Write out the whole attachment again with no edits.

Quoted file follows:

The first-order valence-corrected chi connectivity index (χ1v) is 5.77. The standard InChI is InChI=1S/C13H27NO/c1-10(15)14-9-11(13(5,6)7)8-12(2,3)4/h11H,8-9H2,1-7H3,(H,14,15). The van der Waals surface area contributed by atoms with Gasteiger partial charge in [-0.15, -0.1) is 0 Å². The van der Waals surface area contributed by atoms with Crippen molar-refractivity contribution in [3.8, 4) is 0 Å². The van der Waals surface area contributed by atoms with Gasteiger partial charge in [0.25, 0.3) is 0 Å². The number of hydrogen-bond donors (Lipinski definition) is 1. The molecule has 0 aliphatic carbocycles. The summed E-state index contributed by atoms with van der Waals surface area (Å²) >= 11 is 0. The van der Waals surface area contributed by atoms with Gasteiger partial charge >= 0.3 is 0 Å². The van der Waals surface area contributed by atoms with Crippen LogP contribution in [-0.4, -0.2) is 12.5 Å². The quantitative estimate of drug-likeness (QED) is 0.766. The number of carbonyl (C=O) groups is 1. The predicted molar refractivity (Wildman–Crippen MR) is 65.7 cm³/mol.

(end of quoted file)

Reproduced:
The first-order valence-corrected chi connectivity index (χ1v) is 5.77. The standard InChI is InChI=1S/C13H27NO/c1-10(15)14-9-11(13(5,6)7)8-12(2,3)4/h11H,8-9H2,1-7H3,(H,14,15). The van der Waals surface area contributed by atoms with Gasteiger partial charge in [-0.15, -0.1) is 0 Å². The van der Waals surface area contributed by atoms with Crippen molar-refractivity contribution in [3.8, 4) is 0 Å². The van der Waals surface area contributed by atoms with Gasteiger partial charge in [0.25, 0.3) is 0 Å². The number of hydrogen-bond donors (Lipinski definition) is 1. The molecule has 0 aliphatic carbocycles. The summed E-state index contributed by atoms with van der Waals surface area (Å²) >= 11 is 0. The van der Waals surface area contributed by atoms with Gasteiger partial charge >= 0.3 is 0 Å². The van der Waals surface area contributed by atoms with Crippen LogP contribution in [-0.4, -0.2) is 12.5 Å². The quantitative estimate of drug-likeness (QED) is 0.766. The number of carbonyl (C=O) groups is 1. The predicted molar refractivity (Wildman–Crippen MR) is 65.7 cm³/mol.